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What Is The Medicare Safety Net?
The Medicare Safety Net is a scheme that reduces your out of pocket medical expenses1. If you or your family have a lot of doctor and specialist visits in a calendar year, once you’ve reached the threshold (spent a certain amount), you may be entitled to get more back from Medicare, even though your doctor’s costs will stay the same2.
The Medicare Safety Net can seem a little complicated, but once you have the basics on who pays what and when, it can mean savings for you and your family each year.
How are Medicare benefits calculated and paid?
Every service eligible for a Medicare rebate is listed on the Medicare Benefits Schedule (MBS), with a set scheduled fee amount. Medicare pays a proportion of the scheduled fee, and you’re responsible for the difference. If your doctor or specialist charges a higher fee than the total MBS fee, the difference is known as the ‘gap’ and you’re required to pay it.
This ‘gap’ affects how the different types of Safety Nets and thresholds work.
What are the types of Medicare Safety Nets?
1. Original Medicare Safety Net (OMSN)
If you’re enrolled in Medicare, you will get back 100% of the scheduled fee for your doctor or specialist visit when you reach the OMSN threshold – that is, when you have spent the threshold amount in the calendar year3.
If you’re single, you will automatically receive the 100% benefit when you reach the threshold. Families must be registered under the Family Safety Net to qualify for the higher benefit when the threshold is reached.
The ‘gap’ between the MBS schedule fee and benefit paid by Medicare is how your threshold amount is calculated throughout the year – not by the total of the fees you pay. When you’re eligible for the OMSN, you receive a Medicare benefit of 85% of the scheduled fee, and 100% of the scheduled fee for GP consultations.
2. Extended Medicare Safety Net (EMSN)
The EMSN provides extra benefits for families and singles with high out of pocket medical costs. When you pay your doctor or specialist, your payment includes the MBS fee, plus your out of pocket cost (the difference between the Medicare benefit paid and the total doctor’s cost). Your threshold is calculated based on your out of pocket costs in a calendar year, not the gap fees.
If you’re single, you’ll automatically receive the higher benefit when you reach the threshold. Families must be registered under the Family Safety Net to qualify for the higher benefit when the threshold is reached3. When you reach the threshold, Medicare will reimburse you 80% of the out of pocket costs for medical visits, or the EMSN benefit cap.
What is an EMSN benefit cap?
Some services are capped with a limit on how much you can be reimbursed by Medicare. Extended Medicare Safety Net (EMSN) benefit caps are applied to around 580 Medicare Benefit Schedule (MBS) items, including assisted reproductive technology (ART) services, all consultations, and some surgeries4.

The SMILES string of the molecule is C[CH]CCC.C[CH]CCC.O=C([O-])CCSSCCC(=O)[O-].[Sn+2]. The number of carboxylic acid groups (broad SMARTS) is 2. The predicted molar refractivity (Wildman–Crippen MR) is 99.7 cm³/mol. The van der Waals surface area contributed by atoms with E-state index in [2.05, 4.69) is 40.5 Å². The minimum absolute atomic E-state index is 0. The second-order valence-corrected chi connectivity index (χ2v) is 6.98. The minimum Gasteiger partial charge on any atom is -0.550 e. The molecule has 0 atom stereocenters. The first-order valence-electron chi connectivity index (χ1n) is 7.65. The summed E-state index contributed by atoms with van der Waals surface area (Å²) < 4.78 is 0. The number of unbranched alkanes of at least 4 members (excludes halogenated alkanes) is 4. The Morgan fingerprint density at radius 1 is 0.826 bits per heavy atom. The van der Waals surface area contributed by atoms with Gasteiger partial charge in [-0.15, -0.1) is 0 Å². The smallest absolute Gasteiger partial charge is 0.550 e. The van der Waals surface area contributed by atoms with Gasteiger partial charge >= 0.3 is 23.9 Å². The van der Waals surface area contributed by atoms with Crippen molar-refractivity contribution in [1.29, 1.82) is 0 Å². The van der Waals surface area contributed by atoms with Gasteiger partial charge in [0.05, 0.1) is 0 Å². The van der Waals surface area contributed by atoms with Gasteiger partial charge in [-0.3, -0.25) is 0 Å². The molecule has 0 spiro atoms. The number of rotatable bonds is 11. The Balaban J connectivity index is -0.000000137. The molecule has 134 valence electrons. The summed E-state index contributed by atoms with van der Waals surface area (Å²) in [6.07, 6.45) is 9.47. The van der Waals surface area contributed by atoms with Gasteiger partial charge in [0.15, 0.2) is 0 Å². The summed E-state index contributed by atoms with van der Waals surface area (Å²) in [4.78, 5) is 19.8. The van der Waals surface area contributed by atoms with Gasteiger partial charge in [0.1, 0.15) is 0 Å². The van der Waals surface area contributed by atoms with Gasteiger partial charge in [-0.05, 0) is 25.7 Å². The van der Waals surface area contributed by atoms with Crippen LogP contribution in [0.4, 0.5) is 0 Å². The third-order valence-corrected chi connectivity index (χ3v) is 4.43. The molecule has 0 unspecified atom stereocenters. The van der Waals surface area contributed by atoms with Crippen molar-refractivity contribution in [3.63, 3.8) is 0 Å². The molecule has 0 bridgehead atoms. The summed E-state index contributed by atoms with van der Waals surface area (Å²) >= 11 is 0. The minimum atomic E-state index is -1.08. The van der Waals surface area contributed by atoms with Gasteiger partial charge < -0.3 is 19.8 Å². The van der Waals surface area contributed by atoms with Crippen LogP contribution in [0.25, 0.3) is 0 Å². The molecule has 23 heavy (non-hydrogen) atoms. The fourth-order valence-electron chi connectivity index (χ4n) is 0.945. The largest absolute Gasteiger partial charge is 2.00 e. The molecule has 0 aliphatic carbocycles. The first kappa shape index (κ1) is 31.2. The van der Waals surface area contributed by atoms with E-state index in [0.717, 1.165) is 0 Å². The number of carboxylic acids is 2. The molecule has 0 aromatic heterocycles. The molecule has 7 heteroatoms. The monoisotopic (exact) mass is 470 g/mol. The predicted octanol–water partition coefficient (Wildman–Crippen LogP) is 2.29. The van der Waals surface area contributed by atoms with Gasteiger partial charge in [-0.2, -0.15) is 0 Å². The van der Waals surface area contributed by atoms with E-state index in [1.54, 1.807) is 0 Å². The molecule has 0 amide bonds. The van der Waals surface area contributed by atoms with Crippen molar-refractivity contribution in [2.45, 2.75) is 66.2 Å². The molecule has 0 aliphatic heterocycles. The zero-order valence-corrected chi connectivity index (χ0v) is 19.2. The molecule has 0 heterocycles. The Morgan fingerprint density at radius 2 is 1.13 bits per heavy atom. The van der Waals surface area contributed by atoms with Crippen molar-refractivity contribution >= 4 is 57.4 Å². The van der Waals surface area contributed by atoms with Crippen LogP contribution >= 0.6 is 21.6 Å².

When you reach the EMSN threshold, benefits for capped items are 80% of your out-of-pocket cost. If the out-of-pocket cost is higher than the EMSN benefit cap, you receive the smaller benefit amount (the EMSN benefit cap).
What are the types of Medicare Safety Net thresholds?
Three different thresholds (how much you need to have spent before receiving a higher Medicare benefit for services) apply to match the different types of Medicare Safety Nets.
2019 MSN thresholds
Different MSN thresholds apply depending on your circumstances, income and which type of MSN you’re eligible for: Original, Extended Medicare Safety Net (EMSN) Concessional and FTB Part A, and Extended General5.
Who it’s for
How it’s calculated
What the benefit is
|$470.00||All Medicare cardholders||Based on gap amount||100% of schedule fee for out of hospital services|
|Extended Medicare Safety Net (EMSN) Concessional and FTB Part A||$680.70||Concession cardholders and families eligible for FTB Part A||Out of pocket costs||80% of out of pocket costs or the EMSN benefit caps for out of hospital services|
|Extended general||$2133.00||All Medicare cardholders||Out of pocket costs||80% of out of pocket costs or the EMSN benefit caps for out of hospital services|
Source: Table obtained from Department of Human Services subject to ©Commonwealth of Australia (5)
Do I have to register to be eligible for the Medicare Safety Net?
Medicare keeps track of your claims throughout the year. If you’re single and enrolled in the Medicare system, you don’t have to register for the Safety Net. Your higher benefits will be applied automatically if you reach the threshold3.
Couples and families must register as a Medicare Safety Net family. This means your medical costs are combined so you reach the threshold and receive higher benefits sooner. You can register as a family if you’re a married or de facto couple (with or without dependent children), or a single person with dependent children6.
Families are notified if you’re close to reaching the threshold. You can then confirm your family members with Medicare to receive the higher benefit when you reach the threshold.
How do I check my Medicare Safety Net balance?
Log in to your Medicare account online via your myGov account, or use the Express Plus Medicare mobile app for instant access to your Safety Net balance and claims history.
What services does the Medicare Safety Net cover?
The MSN applies to out-of-hospital Medicare services and tests listed under the Medicare Benefits Schedule (MBS)7. It’s important to talk to your doctor before your consultation or treatment to confirm if it’s considered an out-of-hospital service under the MBS. For example, if you undergo a procedure as day surgery, it may be considered hospital treatment. Avoid any nasty invoice surprises and ask the question about coverage and gap fees before you go ahead7.
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